On April 3, the Centers for Disease Control and Prevention issued an advisory that the general public wear cloth face masks when outside, particularly those residing in areas with significant severe acute respiratory syndrome coronavirus-2 (SARS-CoV-2) community transmission.1 Recent research reveals several factors related to the nature of the virus as well as the epidemiologic spread of the illness that may have led to this decision.
However, controversy still prevails whether this recommendation will alleviate or aggravate disease progression. With many hospitals across America lacking sufficient personal protective equipment (PPE) and scrambling for supplies, universal masking may create more chaos, especially with certain states imposing monetary fines on individuals spotted outdoors without a mask. With new information being discovered each day about COVID-19, it is more imperative than ever to update existing strategies and formulate more effective methods to flatten the curve.
Airborne vs. droplet transmission
According to a scientific brief released by the World Health Organization, there have been studies with mixed evidence and opinions regarding the presence of COVID-19 ribonucleic acid (RNA) in air samples.2 InSantarpia et al., from the University of Nebraska Medical Center, Omaha, detected viral RNA in samples taken from beneath a patient’s bed and from a window ledge, both areas in which neither the patient nor health care personnel had any direct contact. They also found that 66.7% of air samples taken from a hospital hallway carried virus-containing particles.3 It is worth noting that certain aerosol-generating procedures (AGP) may increase the likelihood of airborne dissemination. Whether airborne transmission is a major mode of COVID-19 spread in the community and routine clinical settings (with no aerosol-generating procedures) is still a debatable question without a definitive answer.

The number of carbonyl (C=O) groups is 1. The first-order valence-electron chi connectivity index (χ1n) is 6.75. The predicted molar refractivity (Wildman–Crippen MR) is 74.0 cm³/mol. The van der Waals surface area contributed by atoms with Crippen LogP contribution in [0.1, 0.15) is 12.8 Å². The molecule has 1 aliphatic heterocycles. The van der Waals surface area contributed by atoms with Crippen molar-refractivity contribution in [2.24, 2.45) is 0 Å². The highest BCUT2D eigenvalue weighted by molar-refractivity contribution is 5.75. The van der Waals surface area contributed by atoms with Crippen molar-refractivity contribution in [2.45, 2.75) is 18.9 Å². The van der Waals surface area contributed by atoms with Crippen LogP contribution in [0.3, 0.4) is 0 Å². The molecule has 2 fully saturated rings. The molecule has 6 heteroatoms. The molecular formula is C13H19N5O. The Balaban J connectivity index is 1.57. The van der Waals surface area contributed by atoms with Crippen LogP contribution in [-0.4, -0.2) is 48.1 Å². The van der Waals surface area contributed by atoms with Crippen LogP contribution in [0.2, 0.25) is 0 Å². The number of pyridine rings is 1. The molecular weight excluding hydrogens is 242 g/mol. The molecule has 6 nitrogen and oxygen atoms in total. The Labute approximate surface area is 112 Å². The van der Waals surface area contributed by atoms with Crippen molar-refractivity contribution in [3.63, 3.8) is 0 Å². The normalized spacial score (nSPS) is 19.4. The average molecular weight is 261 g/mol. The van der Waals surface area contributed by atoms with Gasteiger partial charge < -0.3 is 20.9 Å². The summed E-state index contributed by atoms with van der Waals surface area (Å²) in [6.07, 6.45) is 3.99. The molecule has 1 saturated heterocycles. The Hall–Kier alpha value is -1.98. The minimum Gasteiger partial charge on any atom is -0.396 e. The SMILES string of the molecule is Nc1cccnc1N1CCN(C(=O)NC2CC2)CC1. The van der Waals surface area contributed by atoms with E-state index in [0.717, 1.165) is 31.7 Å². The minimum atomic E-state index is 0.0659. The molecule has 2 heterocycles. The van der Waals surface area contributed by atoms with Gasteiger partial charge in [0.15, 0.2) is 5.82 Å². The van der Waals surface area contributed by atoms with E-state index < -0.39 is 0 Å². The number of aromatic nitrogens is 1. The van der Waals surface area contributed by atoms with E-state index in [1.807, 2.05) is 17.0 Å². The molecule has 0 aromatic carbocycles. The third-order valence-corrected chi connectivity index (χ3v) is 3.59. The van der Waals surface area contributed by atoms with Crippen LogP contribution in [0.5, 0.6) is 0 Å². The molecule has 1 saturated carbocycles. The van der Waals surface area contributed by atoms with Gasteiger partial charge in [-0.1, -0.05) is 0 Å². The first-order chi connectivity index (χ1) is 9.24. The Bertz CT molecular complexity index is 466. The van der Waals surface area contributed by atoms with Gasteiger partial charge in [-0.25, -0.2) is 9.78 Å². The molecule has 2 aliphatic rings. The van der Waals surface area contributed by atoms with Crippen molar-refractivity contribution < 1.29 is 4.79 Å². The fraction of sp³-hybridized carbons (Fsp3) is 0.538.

We should consider the epidemiology of COVID-19 thus far in the pandemic to determine if transmission patterns are more consistent with that of other common respiratory viral pathogens or more consistent with that of the agents we classically consider to be transmitted by the airborne route (measles, varicella zoster virus, and Mycobacterium tuberculosis). The attack rates in various settings (household, health care, and the public) as well as the expected number of secondary cases from a single infected individual in a susceptible population (R0) are more consistent with those of a droplet spread pathogen.
For measles, the R0 is 12-18, and the secondary household attack rates are ≥ 90%. In case of the varicella zoster virus, the R0 is ~10, and the secondary household attack rate is 85%. The R0 for pulmonary tuberculosis is up to 10 (per year) and the secondary household attack rate has been reported to be >50%. With COVID-19, the R0 appears to be around 2.5-3 and secondary household attack rates are ~ 10% from data available so far, similar to that of influenza viruses. This discrepancy suggests that droplet transmission may be more likely. The dichotomy of airborne versus droplet mode of spread may be better described as a continuum, as pointed out in a recent article in the JAMA. Infectious droplets form turbulent gas clouds allowing the virus particles to travel further and remain in the air longer.4 The necessary precautions for an airborne illness should be chosen over droplet precautions, especially when there is concern for an AGP.